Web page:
Kindergarten--Mariko Shinju's charming book A Pumpkin Story was heard by the Kindergarten this week. Starting with a little pumpkin seed a man uses pumpkins for cooking pans, furniture, houses, and finally a hotel complete with a pumpkin swimming pool! This book never fails to delight young children with its clever message about using common things for extraordinary purposes.

First Grade--An 800 year-old-man wants a pumpkin pie but when he goes to get this pumpkin he finds it gone. In Tomie de Paola's The Vanishing Pumpkin the old man and his 700 year-old-wife enlist the help of many critters to finally find that elusive pumpkin. Repetition in the story make this a favorite of first graders.

Second Grade--By the time second graders came to the Library this week, Halloween was over, and so as much as we liked all those Halloween stories, it was kind of nice to go back to something (somewhat) normal. Tired from trick-or-treating the night before, they happily settled in for Mary Pope Osborne's Kate and the Beanstalk. A variation on the traditional story, the giant is still there doing his "fee, fie, fo, fum...." but the protagantist is plucky Kate out of avenge her father's death at the hand of the giant. Giselle Potter's interesting and quirky illustrations are a wonderful enhancement to the story.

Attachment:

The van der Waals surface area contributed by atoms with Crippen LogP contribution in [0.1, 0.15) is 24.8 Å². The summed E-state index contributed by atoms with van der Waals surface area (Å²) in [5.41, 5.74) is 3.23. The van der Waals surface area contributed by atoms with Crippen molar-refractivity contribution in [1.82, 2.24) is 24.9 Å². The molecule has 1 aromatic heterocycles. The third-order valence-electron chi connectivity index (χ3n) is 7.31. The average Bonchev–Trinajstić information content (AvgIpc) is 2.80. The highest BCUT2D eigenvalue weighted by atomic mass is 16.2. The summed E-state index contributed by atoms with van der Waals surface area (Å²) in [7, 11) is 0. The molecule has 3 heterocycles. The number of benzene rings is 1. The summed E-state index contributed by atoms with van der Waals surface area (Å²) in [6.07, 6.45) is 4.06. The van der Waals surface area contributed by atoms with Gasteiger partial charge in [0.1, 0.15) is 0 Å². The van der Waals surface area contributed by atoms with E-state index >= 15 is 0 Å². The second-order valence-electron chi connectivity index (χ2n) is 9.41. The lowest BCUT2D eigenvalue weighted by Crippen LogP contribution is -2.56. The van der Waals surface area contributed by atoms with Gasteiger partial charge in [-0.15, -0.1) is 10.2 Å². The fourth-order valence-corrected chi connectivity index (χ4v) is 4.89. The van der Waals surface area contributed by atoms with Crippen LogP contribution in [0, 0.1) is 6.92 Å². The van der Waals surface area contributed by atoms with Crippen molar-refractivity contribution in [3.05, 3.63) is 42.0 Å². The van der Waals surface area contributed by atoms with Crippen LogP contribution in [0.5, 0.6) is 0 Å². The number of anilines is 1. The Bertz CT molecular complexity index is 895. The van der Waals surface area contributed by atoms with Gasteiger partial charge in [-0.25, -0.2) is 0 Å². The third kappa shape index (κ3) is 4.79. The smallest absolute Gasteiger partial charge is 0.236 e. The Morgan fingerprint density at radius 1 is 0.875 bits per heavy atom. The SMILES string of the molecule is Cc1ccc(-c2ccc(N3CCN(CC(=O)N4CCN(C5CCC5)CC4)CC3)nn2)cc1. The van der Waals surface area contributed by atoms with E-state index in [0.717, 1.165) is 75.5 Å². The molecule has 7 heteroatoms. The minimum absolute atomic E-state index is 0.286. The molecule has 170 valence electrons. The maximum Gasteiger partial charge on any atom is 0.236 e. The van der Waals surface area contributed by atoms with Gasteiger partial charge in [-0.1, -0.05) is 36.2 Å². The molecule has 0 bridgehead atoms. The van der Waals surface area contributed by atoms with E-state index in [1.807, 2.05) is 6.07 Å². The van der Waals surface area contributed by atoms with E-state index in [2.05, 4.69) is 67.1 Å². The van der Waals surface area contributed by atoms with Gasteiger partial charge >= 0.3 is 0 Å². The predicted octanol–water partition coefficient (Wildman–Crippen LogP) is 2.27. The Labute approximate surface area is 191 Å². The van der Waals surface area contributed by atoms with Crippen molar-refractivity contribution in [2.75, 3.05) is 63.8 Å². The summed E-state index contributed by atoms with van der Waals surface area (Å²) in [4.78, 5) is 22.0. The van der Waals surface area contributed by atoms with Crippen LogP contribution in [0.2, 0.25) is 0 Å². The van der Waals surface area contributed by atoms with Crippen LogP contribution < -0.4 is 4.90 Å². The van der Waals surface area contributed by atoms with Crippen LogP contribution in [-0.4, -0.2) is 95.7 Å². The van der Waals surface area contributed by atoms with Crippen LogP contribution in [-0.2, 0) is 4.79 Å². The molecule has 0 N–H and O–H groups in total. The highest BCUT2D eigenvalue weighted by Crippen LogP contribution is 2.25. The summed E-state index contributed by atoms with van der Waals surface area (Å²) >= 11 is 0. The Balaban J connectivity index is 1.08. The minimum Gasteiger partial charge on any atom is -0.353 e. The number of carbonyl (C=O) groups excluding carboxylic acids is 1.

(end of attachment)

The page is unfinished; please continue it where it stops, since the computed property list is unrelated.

Third Grade--Mrs. Villa's class heard One Halloween Night by Mark Teague and they loved how Wendall, Floyd, and Mona outsmarted those teasing witches who were chasing them. Miss Fargas' class came after Halloween and heard Berkeley Breathed's Edward Fudwupper Fibbed Big. With its rhyming story and almost surrealistic illustrations this book is lots of fun for me to read aloud and for the students to hear.

Fourth Grade--Fourth graders brought their laptops to the library this week and as it was Halloween, we had a short lesson on how to get to the Library Skills blog, and how to bookmark in the toolbar, and then they had a chance to explore the fun Halloween websites that were posted on the blog. Working in an elementary school on Halloween Day is always an interesting experience......

Fifth Grade--Fifth graders graciously hosted some guests this week who were here to observe how we work with our laptops in the library. They did research using World Book Online and took notes that we will use in a couple of weeks to write a short essay on their topic. Again, my thanks to them for being able to focus so well on Halloween!

Sixth Grade--see opening post

See you next week!